People may not use a product if it doesn’t run on all platforms: PDF, Flash, Firefox, Wikipedia, etc., etc. are popular because they work on all platforms. Not having a Linux version puts the entire company at risk.

I know you are busy, but that you can afford it. It is not a matter of development being at capacity (as if people ever sit around), it is a matter of prioritizing. When you say you don’t have the resources, you just are saying it doesn’t seem important yet. You actually could make a major shift in priorities quickly if you wanted to. Requirements often show up up mid-way through every development cycle that need to be incorporated, and it gets done. Ableton says that they aren’t going to support Linux because they can’t be “all things to all people”. That is equating one feature with all features.

You either embrace the future or your competitors do it for you. I don’t care who builds it, but music-making software is one of the top challenges for the Linux desktop. Many people run 1 or 2 proprietary apps on Linux. Several of Ableton’s employees are long-time users of Debian Linux. It is sad that Linux has so many users who are not supporters. Supporting Linux can mean many things, I just ask you to start with creating a version of Ableton that runs on at least Debian. If you feel very busy, I can recommend moving away from C++ towards 99% Python. That will help help speed the Linux port and every other feature.



P.S. Here is a quote:

Sometimes the real hurdle to renewal is not a lack of options, but a lack of flexibility in resource allocation. All too often, legacy projects get richly funded year after year while new initiatives go begging. This, more than anything, is why companies regularly forfeit the future — they over invest in “what is” at the expense of “what could be.”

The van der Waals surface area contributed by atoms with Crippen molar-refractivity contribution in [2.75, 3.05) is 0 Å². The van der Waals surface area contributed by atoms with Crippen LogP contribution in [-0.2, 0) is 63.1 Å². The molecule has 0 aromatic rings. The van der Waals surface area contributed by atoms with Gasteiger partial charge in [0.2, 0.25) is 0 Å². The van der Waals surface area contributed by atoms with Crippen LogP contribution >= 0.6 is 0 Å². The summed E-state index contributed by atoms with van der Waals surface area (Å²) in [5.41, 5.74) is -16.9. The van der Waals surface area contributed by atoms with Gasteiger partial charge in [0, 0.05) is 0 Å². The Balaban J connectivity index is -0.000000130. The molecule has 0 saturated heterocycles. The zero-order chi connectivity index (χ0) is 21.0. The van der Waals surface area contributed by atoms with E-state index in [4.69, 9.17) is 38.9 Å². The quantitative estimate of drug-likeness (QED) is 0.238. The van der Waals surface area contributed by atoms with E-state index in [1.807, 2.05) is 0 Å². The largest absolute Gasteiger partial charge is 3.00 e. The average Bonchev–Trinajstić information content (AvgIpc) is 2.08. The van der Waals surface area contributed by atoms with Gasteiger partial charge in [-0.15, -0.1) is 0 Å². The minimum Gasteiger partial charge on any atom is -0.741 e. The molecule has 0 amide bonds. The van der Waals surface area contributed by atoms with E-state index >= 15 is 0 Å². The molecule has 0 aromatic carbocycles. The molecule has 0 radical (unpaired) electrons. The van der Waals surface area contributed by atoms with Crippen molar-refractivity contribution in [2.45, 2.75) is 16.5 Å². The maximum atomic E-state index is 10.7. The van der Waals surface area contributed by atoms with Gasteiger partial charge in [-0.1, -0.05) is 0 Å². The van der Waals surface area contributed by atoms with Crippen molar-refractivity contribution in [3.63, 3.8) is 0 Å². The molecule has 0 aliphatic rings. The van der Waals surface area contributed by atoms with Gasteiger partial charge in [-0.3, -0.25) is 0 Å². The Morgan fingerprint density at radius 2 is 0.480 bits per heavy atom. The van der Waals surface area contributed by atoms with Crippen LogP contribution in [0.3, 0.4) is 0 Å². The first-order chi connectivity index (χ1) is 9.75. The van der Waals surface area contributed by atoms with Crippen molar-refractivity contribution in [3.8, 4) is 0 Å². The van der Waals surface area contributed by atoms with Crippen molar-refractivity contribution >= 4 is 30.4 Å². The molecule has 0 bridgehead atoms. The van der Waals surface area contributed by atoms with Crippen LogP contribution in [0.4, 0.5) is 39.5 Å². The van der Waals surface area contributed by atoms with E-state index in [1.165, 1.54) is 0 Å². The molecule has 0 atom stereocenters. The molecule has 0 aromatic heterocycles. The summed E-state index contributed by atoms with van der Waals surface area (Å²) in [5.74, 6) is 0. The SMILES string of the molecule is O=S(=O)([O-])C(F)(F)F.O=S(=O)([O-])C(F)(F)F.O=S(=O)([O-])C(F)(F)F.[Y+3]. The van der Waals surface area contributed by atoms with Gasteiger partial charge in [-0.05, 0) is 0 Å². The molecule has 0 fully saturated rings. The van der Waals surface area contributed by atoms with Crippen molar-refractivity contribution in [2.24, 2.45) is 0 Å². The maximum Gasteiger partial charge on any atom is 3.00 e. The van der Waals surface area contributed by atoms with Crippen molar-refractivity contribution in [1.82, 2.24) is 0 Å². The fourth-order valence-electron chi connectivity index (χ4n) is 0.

New projects are deemed “untested”, “risky”, or a “diversion of resources.” Thus while senior execs may happily fund a billion-dollar acquisition, someone a few levels down who attempts to “borrow” a half-dozen talented individuals for a new project, or carve a few thousand dollars out of a legacy budget, is likely to find the task on par with a dental extraction.

The resource allocation model is typically biased against new ideas, since it demands a level of certainty about volumes, costs, timelines, and profits that simply can’t be satisfied when an ideal is truly novel. While it’s easy to predict the returns on a project that is a linear extension of an existing business, the payback on an unconventional idea will be harder to calculate.

Managers running established businesses seldom have to defend the strategic risk they take when they pour good money into a slowly decaying business model, or overfund an activity that is already producing diminishing returns.

How do you accelerate the redeployment of resources from legacy programs to future-focused initiatives?

—Gary Hamel, The Future of Management